Background: For persons who have an out-of-hospital cardiac arrest, the probability of receiving bystander-initiated cardiopulmonary resuscitation (CPR) may be influenced by neighborhood characteristics.
Methods: We analyzed surveillance data prospectively submitted from 29 U.S. sites to the Cardiac Arrest Registry to Enhance Survival between October 1, 2005, and December 31, 2009. The neighborhood in which each cardiac arrest occurred was determined from census-tract data. We classified neighborhoods as high-income or low-income on the basis of a median household income threshold of $40,000 and as white or black if more than 80% of the census tract was predominantly of one race. Neighborhoods without a predominant racial composition were classified as integrated. We analyzed the relationship between the median income and racial composition of a neighborhood and the performance of bystander-initiated CPR.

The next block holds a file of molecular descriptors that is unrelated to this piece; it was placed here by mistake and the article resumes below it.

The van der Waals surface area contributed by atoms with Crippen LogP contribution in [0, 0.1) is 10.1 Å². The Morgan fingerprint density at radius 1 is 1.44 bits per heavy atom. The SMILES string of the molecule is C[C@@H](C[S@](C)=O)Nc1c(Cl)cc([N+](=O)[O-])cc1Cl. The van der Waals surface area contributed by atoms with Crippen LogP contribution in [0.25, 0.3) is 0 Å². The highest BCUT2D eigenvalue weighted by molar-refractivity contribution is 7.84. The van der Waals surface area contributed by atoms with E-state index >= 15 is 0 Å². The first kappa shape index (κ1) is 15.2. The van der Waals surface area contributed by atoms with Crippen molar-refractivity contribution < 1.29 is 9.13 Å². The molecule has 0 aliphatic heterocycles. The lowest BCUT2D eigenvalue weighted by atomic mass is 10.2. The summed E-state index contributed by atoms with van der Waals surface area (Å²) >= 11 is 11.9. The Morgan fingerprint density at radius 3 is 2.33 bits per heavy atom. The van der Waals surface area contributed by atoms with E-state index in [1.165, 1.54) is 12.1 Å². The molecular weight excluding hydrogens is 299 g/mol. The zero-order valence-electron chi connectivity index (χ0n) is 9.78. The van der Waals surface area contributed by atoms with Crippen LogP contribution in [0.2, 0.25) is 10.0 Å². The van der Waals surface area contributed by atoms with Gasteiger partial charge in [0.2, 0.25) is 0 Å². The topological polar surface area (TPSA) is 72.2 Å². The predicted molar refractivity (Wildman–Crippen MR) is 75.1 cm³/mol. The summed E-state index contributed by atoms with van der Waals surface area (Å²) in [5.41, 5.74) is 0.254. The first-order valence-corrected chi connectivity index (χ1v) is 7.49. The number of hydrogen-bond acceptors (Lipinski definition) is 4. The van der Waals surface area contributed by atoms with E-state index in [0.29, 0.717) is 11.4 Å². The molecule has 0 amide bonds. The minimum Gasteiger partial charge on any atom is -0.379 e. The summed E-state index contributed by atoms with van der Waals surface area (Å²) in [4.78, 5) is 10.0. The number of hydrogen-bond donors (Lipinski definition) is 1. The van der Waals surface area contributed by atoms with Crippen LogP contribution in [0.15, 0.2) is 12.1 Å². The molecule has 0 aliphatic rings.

Results: Among 14,225 patients with cardiac arrest, bystander-initiated CPR was provided to 4068 (28.6%). As compared with patients who had a cardiac arrest in high-income white neighborhoods, those in low-income black neighborhoods were less likely to receive bystander-initiated CPR (odds ratio, 0.49; 95% confidence interval [CI], 0.41 to 0.58). The same was true of patients with cardiac arrest in neighborhoods characterized as low-income white (odds ratio, 0.65; 95% CI, 0.51 to 0.82), low-income integrated (odds ratio, 0.62; 95% CI, 0.56 to 0.70), and high-income black (odds ratio, 0.77; 95% CI, 0.68 to 0.86). The odds ratio for bystander-initiated CPR in high-income integrated neighborhoods (1.03; 95% CI, 0.64 to 1.65) was similar to that for high-income white neighborhoods.
Conclusions: In a large cohort study, we found that patients who had an out-of-hospital cardiac arrest in low-income black neighborhoods were less likely to receive bystander-initiated CPR than those in high-income white neighborhoods. (Funded by the Centers for Disease Control and Prevention and others.).